In the aforementioned international curricula, the balance between Western texts and texts from other cultures is far more palatable. Additionally, the IB programme prescribes translated texts, indicating respect towards writers from countries other than Britain.
In the UK, there is no question that teachers model moral attitudes and tolerance. Despite this, what messages about the value of other cultures are being tacitly communicated through a two-year study programme of English where any literary endeavours beyond Britain are ignored?
Asking around, I see that the requirement for “seminal world literature” is often being satisfied through teaching Of Mice and Men or Animal Farm. Excellent text choices, no question. However, they are still representing the West and Western ideas. Sure, we can look to the mistreatment of Crooks in Of Mice and Men to foster discussions about the repugnant treatment of African Americans, and those are discussions that must take place, but that doesn’t help us to understand African culture, does it? It’s not a celebration or insight into a culturally and historically rich continent, is it? In short, it’s not enough.
Adding to this, we need to ask ourselves: if the text features other cultures, but was produced or written by an author in Britain, can that always qualify it as a “text from another culture”? It seems that the purpose of this slippery bullet point in the national curriculum is functioning to expand upon possible Eurocentric/western attitudes. I think we need to be more adventurous, and get out of our text comfort zones.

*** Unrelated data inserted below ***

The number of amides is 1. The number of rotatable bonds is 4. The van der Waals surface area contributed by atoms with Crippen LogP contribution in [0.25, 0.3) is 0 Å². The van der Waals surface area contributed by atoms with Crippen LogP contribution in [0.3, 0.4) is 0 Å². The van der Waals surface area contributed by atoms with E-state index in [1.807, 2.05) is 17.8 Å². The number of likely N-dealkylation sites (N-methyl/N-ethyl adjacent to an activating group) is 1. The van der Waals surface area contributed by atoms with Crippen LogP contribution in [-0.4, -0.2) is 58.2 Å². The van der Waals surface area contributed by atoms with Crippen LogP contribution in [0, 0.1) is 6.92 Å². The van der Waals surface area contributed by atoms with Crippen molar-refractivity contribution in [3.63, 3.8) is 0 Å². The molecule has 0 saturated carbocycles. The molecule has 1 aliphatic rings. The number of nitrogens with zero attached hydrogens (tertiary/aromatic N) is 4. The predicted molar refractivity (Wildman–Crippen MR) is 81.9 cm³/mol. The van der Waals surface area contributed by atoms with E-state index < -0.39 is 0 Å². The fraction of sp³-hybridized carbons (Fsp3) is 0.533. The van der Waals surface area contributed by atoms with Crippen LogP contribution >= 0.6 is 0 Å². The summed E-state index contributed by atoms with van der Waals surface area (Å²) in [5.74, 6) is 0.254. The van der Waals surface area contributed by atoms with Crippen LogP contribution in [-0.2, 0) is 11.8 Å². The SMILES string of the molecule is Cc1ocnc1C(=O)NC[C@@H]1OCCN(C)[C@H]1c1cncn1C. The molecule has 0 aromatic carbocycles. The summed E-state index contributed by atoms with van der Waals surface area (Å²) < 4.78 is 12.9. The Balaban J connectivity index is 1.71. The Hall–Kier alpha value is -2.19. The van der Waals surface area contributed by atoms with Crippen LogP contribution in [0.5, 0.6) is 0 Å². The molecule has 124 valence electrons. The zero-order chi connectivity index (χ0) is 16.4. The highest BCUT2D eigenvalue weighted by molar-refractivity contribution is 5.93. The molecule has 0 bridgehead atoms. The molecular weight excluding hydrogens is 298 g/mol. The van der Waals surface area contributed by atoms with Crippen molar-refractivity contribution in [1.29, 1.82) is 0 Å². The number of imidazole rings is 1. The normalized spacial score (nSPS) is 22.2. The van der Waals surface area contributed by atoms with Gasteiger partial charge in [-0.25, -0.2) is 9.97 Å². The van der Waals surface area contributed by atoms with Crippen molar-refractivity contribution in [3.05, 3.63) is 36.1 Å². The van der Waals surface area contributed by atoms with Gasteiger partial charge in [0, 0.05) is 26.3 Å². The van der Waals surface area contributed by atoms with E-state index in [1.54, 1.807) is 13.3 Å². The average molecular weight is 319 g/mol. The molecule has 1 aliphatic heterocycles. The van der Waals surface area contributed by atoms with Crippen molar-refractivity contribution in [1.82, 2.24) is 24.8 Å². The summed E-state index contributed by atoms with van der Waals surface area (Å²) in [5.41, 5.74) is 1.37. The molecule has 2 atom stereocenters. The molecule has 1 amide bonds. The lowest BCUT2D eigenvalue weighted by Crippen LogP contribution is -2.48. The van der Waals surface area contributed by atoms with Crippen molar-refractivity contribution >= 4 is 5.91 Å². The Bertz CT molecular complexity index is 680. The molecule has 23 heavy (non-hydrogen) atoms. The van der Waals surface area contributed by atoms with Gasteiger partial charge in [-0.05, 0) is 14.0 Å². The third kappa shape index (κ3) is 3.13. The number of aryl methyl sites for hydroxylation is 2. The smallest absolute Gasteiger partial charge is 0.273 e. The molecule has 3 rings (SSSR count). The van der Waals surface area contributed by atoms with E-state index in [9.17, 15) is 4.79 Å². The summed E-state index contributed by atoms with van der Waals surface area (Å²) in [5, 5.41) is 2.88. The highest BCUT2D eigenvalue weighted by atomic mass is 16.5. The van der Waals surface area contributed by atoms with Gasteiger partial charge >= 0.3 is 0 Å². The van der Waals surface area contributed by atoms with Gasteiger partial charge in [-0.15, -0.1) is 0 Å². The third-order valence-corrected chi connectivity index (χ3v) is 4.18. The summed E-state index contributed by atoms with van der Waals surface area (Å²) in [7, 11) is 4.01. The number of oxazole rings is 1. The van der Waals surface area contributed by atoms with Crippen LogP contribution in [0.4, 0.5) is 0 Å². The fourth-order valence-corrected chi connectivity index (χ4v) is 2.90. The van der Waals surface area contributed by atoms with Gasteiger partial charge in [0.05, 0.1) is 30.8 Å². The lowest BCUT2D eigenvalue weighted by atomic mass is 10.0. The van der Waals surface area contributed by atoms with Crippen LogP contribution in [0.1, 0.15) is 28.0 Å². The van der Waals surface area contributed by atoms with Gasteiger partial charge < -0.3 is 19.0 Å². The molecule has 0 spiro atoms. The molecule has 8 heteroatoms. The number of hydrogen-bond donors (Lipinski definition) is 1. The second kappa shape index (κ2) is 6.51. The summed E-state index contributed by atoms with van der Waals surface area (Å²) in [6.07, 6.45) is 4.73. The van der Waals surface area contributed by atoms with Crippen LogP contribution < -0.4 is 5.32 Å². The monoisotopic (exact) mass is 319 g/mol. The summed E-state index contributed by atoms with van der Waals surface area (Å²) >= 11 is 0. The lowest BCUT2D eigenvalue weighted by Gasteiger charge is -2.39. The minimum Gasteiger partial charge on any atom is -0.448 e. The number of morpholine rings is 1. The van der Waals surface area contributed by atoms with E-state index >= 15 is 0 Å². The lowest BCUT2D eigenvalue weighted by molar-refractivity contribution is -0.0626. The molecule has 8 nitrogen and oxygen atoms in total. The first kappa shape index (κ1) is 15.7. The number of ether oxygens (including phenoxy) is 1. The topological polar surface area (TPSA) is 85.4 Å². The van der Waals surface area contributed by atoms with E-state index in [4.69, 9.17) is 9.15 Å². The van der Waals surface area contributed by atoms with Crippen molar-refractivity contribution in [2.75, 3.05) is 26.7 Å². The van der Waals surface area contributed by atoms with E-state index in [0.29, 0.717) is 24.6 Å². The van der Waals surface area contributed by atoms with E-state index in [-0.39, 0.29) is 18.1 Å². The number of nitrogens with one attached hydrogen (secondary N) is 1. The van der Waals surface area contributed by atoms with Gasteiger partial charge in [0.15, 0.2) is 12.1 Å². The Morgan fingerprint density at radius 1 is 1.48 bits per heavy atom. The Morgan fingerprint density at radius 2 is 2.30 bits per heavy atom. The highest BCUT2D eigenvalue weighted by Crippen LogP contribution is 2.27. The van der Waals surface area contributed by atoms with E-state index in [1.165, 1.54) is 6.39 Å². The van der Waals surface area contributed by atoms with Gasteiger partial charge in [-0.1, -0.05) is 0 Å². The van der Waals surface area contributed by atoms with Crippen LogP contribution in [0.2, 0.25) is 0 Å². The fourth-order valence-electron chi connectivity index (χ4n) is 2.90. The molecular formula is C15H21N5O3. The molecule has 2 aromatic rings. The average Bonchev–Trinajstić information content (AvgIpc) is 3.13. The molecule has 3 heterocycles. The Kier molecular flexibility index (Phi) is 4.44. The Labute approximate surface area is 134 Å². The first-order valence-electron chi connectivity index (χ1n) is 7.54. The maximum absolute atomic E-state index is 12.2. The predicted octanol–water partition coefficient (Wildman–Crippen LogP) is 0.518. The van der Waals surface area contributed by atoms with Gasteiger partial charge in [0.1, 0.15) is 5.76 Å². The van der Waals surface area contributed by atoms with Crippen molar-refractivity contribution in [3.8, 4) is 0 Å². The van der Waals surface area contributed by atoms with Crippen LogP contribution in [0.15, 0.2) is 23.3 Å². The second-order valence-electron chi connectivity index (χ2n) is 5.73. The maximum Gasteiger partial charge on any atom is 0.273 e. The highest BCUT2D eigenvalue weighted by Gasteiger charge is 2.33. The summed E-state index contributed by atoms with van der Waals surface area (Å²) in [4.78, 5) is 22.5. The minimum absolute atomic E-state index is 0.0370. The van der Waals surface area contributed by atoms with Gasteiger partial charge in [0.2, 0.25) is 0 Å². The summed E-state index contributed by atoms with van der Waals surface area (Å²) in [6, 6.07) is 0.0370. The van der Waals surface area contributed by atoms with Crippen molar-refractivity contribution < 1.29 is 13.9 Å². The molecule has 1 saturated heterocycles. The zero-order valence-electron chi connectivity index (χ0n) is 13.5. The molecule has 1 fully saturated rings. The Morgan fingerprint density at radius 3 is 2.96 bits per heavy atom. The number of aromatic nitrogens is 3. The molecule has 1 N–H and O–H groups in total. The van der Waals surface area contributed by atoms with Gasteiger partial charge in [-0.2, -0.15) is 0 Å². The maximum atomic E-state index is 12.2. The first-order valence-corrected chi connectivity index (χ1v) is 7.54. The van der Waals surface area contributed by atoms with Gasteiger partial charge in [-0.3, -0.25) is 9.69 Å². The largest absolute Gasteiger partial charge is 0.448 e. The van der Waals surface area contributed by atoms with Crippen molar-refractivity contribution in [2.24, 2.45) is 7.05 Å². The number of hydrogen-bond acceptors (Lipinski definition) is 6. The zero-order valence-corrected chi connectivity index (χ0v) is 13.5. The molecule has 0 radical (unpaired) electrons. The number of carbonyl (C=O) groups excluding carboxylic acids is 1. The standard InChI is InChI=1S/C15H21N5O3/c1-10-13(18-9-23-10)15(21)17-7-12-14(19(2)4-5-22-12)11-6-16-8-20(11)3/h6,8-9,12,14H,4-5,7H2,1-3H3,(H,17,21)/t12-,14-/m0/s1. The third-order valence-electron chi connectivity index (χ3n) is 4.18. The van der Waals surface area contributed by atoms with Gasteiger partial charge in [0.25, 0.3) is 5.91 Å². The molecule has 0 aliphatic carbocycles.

Here are a few ideas for how schools and their English departments can beat the restrictions of the national curriculum by giving students a sense of other cultures and religions through reading:
Give English teachers the time to read and discuss the most valuable texts from other cultures to teach. Teachers need to be emotionally engaged before we can hope to engage our students.
Compile reading lists dedicated to books and poems from other cultures.
Each year, make time for a unit that includes texts from other cultures.
Ensure non-fiction texts related to global issues form part of unseen practice. This is a useful way to keep engaging students at GCSE, when no literature is prescribed. Promote projects such as “a book from my/ this corner of the world”, where students celebrate a book from a place that they have a connection to, or have researched. Bring in guest speakers. See who is available to talk to your students about their experiences of other cultures.
Take cross-curricular approaches. For example, if Nigeria is being studied in geography, could you supplement students’ knowledge by embedding some Nigerian literature, art or poetry? Find programmes where students have the opportunity to Skype children from other schools around the world, to learn more about their culture. This can be very powerful.
Including literature that challenges perceptions and gives students knowledge of the world beyond their immediate environment is crucial. It gives schools a way to fulfil the national curriculum’s purpose of “moral and cultural development” and, perhaps most importantly, contributes to a future where society – maybe even the internet – is a more tolerant place.
Erin Miller is a secondary English teacher, currently teaching at an international school